Friday, January 30, 2009

Self & Elf

I need help, but am keeping these books to myself ~ no suggestions or quotes.

It's funny how self improvement books often shed a light on the flaws of others. A friend of mine was telling me about a marriage therapy book that she and her (now) ex husband both read while still married. He thought she was the one needing the exercises in the book, and began describing her as passive - aggressive. She told me the book described his behavior to a T -- "Totally passive- aggressive." Both thought the other needed to change and viewed themselves as the sane calm person "putting up with" the controlling one. It was sad, because they are both really good people who both missed the point of the book.

I've done this with self help books too. Suddenly I'm labeling my closest friend an emotional vampire and it's time to confront her while ignoring my own inner vampire. Maybe my pretty good relationship with someone I truly care about is toxic and must end now. The scary thing about self help books is the sheer number of victims they manufacture when they are supposed to empower the SELF. They also give people the freedom to bore others with stories of betrayals they've endured, all those backstabbers out there. (self reflection is hard.) When it comes to self improvement books, they should be handled with care. There is nothing more boring than someone who has memorized a Leo Buscaglia book but uses it to tell others how they should act instead of being gentler and more loving themselves.

I have found books on death/dying/grieving very helpful and have purchased them for myself and others. When my cousin suddenly became a widow I gave her three carefully selected books. I told her to please forgive me, and not be put off by my gift, she could put them aside and maybe one day she'd want them. I didn't hear a peep about them for 7 months or so, then she e mailed me to say they really helped her a lot although, yes, the gift really irked her at first. She forgave me for being presumptuous, but I don't think I would ever do that again. Buying self help books for others is a real Buttinsky thing to do, not a good deed at all, despite my possible goody good intentions. Self help books should be purchased for oneself.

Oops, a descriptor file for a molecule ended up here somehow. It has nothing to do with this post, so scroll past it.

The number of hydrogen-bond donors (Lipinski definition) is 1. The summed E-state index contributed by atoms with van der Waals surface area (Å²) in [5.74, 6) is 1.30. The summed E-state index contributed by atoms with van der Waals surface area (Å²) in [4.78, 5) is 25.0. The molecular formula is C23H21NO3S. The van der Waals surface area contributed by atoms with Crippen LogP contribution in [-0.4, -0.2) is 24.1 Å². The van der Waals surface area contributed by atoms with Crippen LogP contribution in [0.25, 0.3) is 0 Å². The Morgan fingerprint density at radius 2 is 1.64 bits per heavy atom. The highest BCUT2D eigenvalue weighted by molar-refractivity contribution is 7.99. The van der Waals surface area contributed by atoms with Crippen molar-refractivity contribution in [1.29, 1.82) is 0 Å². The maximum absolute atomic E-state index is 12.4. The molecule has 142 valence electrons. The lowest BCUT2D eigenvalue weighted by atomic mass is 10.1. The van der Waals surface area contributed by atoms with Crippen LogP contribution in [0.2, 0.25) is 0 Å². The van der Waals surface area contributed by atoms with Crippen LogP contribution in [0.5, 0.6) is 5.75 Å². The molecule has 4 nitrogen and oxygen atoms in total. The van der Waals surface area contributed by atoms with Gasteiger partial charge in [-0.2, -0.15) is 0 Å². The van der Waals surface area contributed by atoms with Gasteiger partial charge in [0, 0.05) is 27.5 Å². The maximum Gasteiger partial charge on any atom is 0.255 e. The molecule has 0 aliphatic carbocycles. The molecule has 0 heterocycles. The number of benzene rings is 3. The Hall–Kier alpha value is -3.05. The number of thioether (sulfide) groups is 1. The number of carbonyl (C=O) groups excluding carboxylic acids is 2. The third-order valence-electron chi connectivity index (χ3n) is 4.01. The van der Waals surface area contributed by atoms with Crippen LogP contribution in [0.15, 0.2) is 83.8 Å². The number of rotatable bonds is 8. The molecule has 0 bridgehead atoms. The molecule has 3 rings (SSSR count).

The Elves and the Shoemaker: Who hasn't wished that some of their work could just be (magically) done for them?

The shoemaker never took advantage of the elves, he never completely gave up even when times were tough. He just needed some help. He was always willing to do some of the work himself.

I remember this story from childhood... why is it I never got tired of hearing it? Maybe because my dad would always describe in detail different shoes, and always make the story humorous.

*xu zek tody slype ... lum mum piu... I won't be buying a self help book for you.

The great sins of the world take place in the brain: but it is in the brain that everything takes place . . . It is in the brain that the poppy is red, that the apple is odorous, that the skylark sings, (and that we love and hate each other). —Oscar Wilde

*scrabble dictionary words


R.L. Bourges said...

re the couple you mention: maybe he was passive to her aggressive and vice-versa?